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Towards appreciating the importance of windowscapes: Evaluation and suggestion for improvement of New Zealand Building Code *Dr.LEILA MIRZA 1,Dr.HUGH BYRD2 1 Building Control Department, Auckland Council, Auckland, New Zealand 2The University of Lincoln, Lincoln, United Kingdom E mail: Leila.mirza@hotmail.co.nz E mail: hbyrd@lincoln.ac.uk A B S T R A C T Rapid intensification of Auckland has made our visual awareness of the outdoor environment (windowscapes) more confined and restricted. The recent changes of Auckland’s windowscapes have made the shortcomings of New Zealand Building Code more apparent. This paper aims to demonstrate the importance of windowscapes in urban dwellers’ life and suggest some changes to current building code to provide healthier and liveable indoor environments. First, evidence from the literature on the impact of views on building occupants’ wellbeing will be reviewed. Then, New Zealand Code Clause (G7 Natural light) and its Acceptable Solution will be critically analysed to identify areas that require improvement. Our literature review indicates that private views are more relevant for health and wellbeing than building and planning legislation in New Zealand currently considers them to be. Hence, this paper suggests that windowscapes should become an essential part of future building codes and standards. This paper concludes that providing strict requirements regarding windowscapes is essential to building a healthier indoor environment. CONTEMPORARY URBAN AFFAIRS (2018) 2(1), 55-65. https://doi.org/10.25034/ijcua.2018.3656 www.ijcua.com Copyright © 2017 Contemporary Urban Affairs. All rights reserved. 1. Introduction 1.1 The importance of windowscapes for urban dwellers Windows have many roles: providing views, daylight, and ventilation. With the advent of buildings with large areas of glazing, increased time spent in buildings and increased awareness of the benefits of improved working environments, the importance of windows for building occupants has shifted in favour of windowscape. The provision of permanent supplementary artificial lighting and ventilation reduced the role of the window as the only source of daylight and fresh air, while the concept of transparency in architecture introduced a new type of relationship with the landscape outside. This was coincident, and possibly the result of, changes in the lifestyle of modern urban dwellers who spend the majority of their time indoors (Shoemaker, 2002, p. 141). In agreement with this, McLain and Rogers (1981) say that despite fresh air and natural light remaining the major functions of windows, people are more interested in window as a way of contact with the outside world. The importance of having a view for urban dwellers is confirmed in most studies on windows. Wells (1965) found that 89% of surveyed office workers stressed the importance of having access to the window even when there was abundant artificial light in the interior. An analysis (Nichols, 1977) of sixty questionnaires from volunteer participants working in an urban high-rise office building revealed that respondents without window views made more non job-related trips away from their workstations – presumably looking for a view to the outside – than respondents with views. Nagy et al. (1995) found that respondents from an underground office rated the importance of having a view much higher than those from aboveground offices. Both groups considered the view as the most important function of a window, followed by fresh air and natural light. According to the literature review by Farley and Veitch (2001, p. 8) “of all the benefits and psychological functions provided by windows the provision of a view appears to be most valued by building occupants.” In Bodart and Deneyer's (2004) survey, sunlight and visual contact with the outside were found to be the two most positive functions of windows for building users. Ne’Eman (1974) interviewed 647 users in four types of buildings (houses, school, offices and hospitals) and asked them how they would choose between a window providing sunlight into their interiors but with an unpleasant view and a window providing a pleasant view but without sunshine. The result revealed most would prefer a nice view through their windows to the provision of sunshine. Cooper-Marcus (1982) argued that attractiveness of neighbourhoods mainly depended on what residents could see from their windows. These results can be explained by the theory that humans have evolved to crave visual information about their environmental surroundings (Kaplan & Kaplan, 1977; Verderber, 1986;Arenibafo, 2016). 1. Literature review on preferred windowscapes 2.1 Factors influencing preferences for windowscapes Windowscape plays a crucial role in modern life for urban dwellers as the majority of their time is spent indoors. The visual quality of urban windowscapes can, consequently, have a great influence on the quality of life. But what factors can influence windowscape preferences and what are the most and least visually preferred features of urban windowscapes? Answering these questions are important as preferences reflect how given environments support well-being (e.g. Van den Berg et al. (2003)). Research shows that two main factors influence preferences for urban windowscapes: environmental characteristics and attributes of observers. This section only summarises key environmental factors, for more comprehensive literature review refer to Mirza (2015) and Lothian (2000). Environmental characteristics can be divided further into concrete features of urban landscape (e.g. water, greenery, sky, buildings) and psychological landscape descriptors (e.g. complexity and mystery). Buildings: Since buildings are an inevitable component of urban windowscapes, two key questions for designers and developers are: how can buildings be incorporated in an urban scene to positively increase the visual quality of the views? And what characteristics of buildings are more highly valued by viewers? Kfir et al. (2002) found the presence of residential buildings in the near distance were the most influential factor in negative assessments of the view.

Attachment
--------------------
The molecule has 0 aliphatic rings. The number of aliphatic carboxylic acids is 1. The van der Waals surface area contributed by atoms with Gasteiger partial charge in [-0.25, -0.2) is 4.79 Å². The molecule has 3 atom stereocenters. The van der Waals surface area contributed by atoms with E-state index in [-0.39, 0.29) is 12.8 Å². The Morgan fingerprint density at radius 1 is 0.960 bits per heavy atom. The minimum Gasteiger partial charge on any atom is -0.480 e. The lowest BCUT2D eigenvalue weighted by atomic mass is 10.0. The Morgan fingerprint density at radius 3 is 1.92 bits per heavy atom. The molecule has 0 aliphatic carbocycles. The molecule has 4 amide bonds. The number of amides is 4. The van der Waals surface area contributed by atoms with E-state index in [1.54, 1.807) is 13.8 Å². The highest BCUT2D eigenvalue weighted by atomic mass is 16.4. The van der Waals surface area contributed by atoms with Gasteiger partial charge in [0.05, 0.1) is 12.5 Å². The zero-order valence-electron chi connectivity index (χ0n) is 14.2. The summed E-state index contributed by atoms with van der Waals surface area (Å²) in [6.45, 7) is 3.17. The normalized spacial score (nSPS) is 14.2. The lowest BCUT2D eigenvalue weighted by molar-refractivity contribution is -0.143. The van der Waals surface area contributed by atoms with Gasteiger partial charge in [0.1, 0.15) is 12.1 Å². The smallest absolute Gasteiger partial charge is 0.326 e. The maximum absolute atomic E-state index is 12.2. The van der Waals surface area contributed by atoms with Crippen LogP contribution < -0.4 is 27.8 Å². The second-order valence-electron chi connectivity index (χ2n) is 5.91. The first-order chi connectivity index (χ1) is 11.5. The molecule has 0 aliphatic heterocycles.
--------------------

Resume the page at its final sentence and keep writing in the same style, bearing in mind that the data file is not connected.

Journal of Contemporary Urban Affairs
Girne American University

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This page is a summary of: Towards Appreciating the Importance of Windowscapes: Evaluation and suggestion for improvement of New Zealand Building Code, Journal of Contemporary Urban Affairs, August 2017, Journal of Contemporary Urban Affairs (JCUA), DOI: 10.25034/ijcua.2018.3656.